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Re: st: How to calculate mortality ratios


From   Steven Samuels <sjhsamuels@earthlink.net>
To   statalist@hsphsun2.harvard.edu
Subject   Re: st: How to calculate mortality ratios
Date   Thu, 13 Dec 2007 07:29:48 -0500

Gaby, I had overlooked this post when I stated on the List that you hadn't answered my questions. You had indeed. I am very sorry that I stated otherwise.

-Steve
On Dec 4, 2007, at 4:36 AM, Ana Gabriela Guerrero Serdan wrote:


Dear Steve,

The frame was taken from a census, which i dont have.
The survey was done in two stages.  PSUs were selected
with linear systematic pps sampling. Stratification
was done at the regional level and urban/rural areas.
I have information in the survey on the households per
psu, psu, strata, regions, pweights, and all hhs
characteristics, etc..

The main/second respondents in each houshold provided
information on who has died in their household and
what was the cause of death. In the questionaire, the
interveiwer had several options to mark from.

 If there would be a one-member household that is
death and  had lived alone, certainly this is not
reflected in the hh survey.

The survey is like a LSM survey , so the aim is to
know about living conditions. It is not a mortality
survey although some quesions were asked.

I want to calculate mortality ratios per region by
different causes, this would be sort of a CMR (*1000),
so I would be able to compare them.

thanks,

Gaby
--- Steven Joel Hirsch Samuels
<sjhsamuels@earthlink.net> wrote:

Okay, Gaby.  Next, please describe how the sample
was taken.  What
was the sampling 'frame'?   What were the strata?;
what was the
'first-stage' of sampling? What were later stages?
In most household
surveys, 'household' is rarely the first stage of
sampling.  Usually
the strata are divided into smaller areas and a
sample of these is
taken.  Only at a later stage are HH drawn.

How was the information collected?  how did the
survey ascertain
characteristics of people who had died?  What if
they had lived
alone? Who provided the causes of death?

-Steven

On Dec 3, 2007, at 6:02 AM, Ana Gabriela Guerrero
Serdan wrote:

Dear Steve,

I have two datasets.

1) One  dataset has individual information for
each
individual in the household (individual
characteristics) and also hh id, regions,pweights,
psu, etc..

2) However, deaths are in a separate dataset which
includes only those individuals that died, it
specifies: household id, region, gender, pweights,
psu,  and the causes of death.

I want to calculate mortality ratios for each of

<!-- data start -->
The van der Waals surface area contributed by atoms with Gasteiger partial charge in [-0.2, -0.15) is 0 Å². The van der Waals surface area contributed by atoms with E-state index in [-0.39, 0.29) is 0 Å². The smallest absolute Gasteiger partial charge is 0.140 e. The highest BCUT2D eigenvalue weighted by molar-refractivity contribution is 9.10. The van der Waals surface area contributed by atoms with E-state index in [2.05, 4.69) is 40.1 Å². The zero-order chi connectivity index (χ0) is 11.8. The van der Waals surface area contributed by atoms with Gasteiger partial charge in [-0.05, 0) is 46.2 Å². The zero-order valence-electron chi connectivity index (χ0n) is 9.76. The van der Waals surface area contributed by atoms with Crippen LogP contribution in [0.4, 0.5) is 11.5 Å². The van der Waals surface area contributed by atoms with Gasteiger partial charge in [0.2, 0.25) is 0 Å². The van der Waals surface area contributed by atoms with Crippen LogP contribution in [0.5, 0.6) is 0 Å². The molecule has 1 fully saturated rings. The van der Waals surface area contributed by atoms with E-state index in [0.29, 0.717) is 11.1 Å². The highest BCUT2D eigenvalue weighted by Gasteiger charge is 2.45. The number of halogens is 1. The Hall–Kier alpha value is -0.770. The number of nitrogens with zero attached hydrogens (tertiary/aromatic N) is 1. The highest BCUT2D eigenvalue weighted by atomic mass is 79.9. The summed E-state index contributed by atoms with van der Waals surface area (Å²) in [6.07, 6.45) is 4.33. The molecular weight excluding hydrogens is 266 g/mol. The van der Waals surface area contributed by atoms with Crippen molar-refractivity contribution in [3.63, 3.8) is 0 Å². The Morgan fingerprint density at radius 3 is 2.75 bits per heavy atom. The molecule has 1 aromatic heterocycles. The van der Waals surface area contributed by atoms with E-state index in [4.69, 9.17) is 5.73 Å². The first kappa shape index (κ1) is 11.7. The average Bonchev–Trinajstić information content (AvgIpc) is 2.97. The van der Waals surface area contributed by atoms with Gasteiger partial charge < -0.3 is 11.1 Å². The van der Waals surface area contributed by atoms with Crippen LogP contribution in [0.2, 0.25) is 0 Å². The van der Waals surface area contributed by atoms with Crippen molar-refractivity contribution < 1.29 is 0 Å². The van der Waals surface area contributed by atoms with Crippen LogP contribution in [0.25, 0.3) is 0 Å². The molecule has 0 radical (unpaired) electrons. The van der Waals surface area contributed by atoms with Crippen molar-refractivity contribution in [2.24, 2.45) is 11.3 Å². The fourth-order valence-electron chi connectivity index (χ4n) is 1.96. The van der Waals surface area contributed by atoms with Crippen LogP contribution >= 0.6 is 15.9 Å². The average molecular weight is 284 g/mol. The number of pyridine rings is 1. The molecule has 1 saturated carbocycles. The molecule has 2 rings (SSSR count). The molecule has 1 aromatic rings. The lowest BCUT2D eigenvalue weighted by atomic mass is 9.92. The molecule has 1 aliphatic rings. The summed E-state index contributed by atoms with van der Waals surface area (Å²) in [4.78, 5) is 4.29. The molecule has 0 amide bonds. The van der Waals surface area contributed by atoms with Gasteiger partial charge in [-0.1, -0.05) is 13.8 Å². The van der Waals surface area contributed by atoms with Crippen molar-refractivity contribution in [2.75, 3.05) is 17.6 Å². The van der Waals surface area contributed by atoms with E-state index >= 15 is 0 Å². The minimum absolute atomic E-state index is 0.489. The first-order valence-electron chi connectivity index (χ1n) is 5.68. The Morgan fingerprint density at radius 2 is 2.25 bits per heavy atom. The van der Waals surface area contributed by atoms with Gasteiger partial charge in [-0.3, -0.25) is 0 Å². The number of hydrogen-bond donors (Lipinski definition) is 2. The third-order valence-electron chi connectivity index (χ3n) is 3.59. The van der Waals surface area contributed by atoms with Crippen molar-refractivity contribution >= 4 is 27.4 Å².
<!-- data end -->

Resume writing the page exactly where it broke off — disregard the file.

the
causes of death (e.g. disease, traffic accident)
per
region.

So basically the hh id is the variable to know
which
individuals died in each household.

So I think I need to first joinby both datasets,
then
calculate the population estimates per region and
then
mortality ratios?

thanks,
Gaby


--- Steven Joel Hirsch Samuels
<sjhsamuels@earthlink.net> wrote:

Gaby, why don't you lay out exactly what your
files
are, and  what
analysis variables are in them.  Do you want to
do
'proportional'
mortality ratios, single mortality rates? Do you
want to test
differences among regions (AI02)?
-Steven
On Dec 2, 2007, at 10:13 AM, Ana Gabriela
Guerrero
Serdan wrote:

Steve,

thanks. Yes sorry my ratio should have been x/y.

I missed to calculate the total population first
as
this is in a separate file. I was doing
calculations
only among those that died from different
causes.
So from file 2 I need to calculate my total
population. I have individual information for
each
household in the survey. Not sure if I should
first
generate a count variable?

svyset AI06 [pw= expweigh], strata( AI05)
gen count=_n
svy: total count, over(AI02)

then use this to calculate the mortality ratio
in
file
1 as you indicated.

thanks again,
Gaby


--- Steven Joel Hirsch Samuels
<sjhsamuels@earthlink.net> wrote:

Gaby:

1. Ratio requires a numerator and denominator:

svy: ratio myratio = x/y

svy: ratio dead      should return an error
message
in Stata 10.

What are your individual observations?  people
with
dead indicating
status yes/no, or some other unit?  If you have
an
'area' as your
observation, with 'dead' counting deaths and
'pop'
giving the
population total for the area, then

svy: ratio  (mr= dead/pop)

would work.

2. svy: prop death   will give proportions dead
and
not dead.  This
will be correct if your analytic unit is
person.
3. I suggest that you form new strata by
pooling
singletons into
neighboring regions.

-Steven
On Dec 2, 2007, at 8:25 AM, Ana Gabriela
Guerrero
Serdan wrote:

Dear Stata Users,

I have two related questions:

1) Im trying to calcuate mortality ratios for
different sub-populations using survey data.

Is it very naive from my side to use the
following
commands?

svyset AI06 [pw= expweigh], strata( AI05)
svy: ratio death, over (Province)

I also get similar results with prop.

2)  I dont get any SE because I have strata
with
one
sampling unit. I see that Stata suggests (as
also
some
books) to delete or collapse the strata with
one
sampling unit. Do you know what are the
implications
for this? Would I need to collapse the strata
according to region?


thanks,
Gaby



Gaby Guerrero Serdan

Deparment of Economics
Royal Holloway, University of London
TW20 OEX
Egham, Surrey
England, UK






http://www.rhul.ac.uk/economics/About-Us/postgrads.html
http://www.flickr.com/photos/49939890@N00/

Tel: +44 7912657259

=== message truncated ===


Gaby Guerrero Serdan

Deparment of Economics
Royal Holloway, University of London
TW20 OEX
Egham, Surrey
England, UK
http://www.rhul.ac.uk/economics/About-Us/postgrads.html
http://www.flickr.com/photos/49939890@N00/

Tel: +44 7912657259


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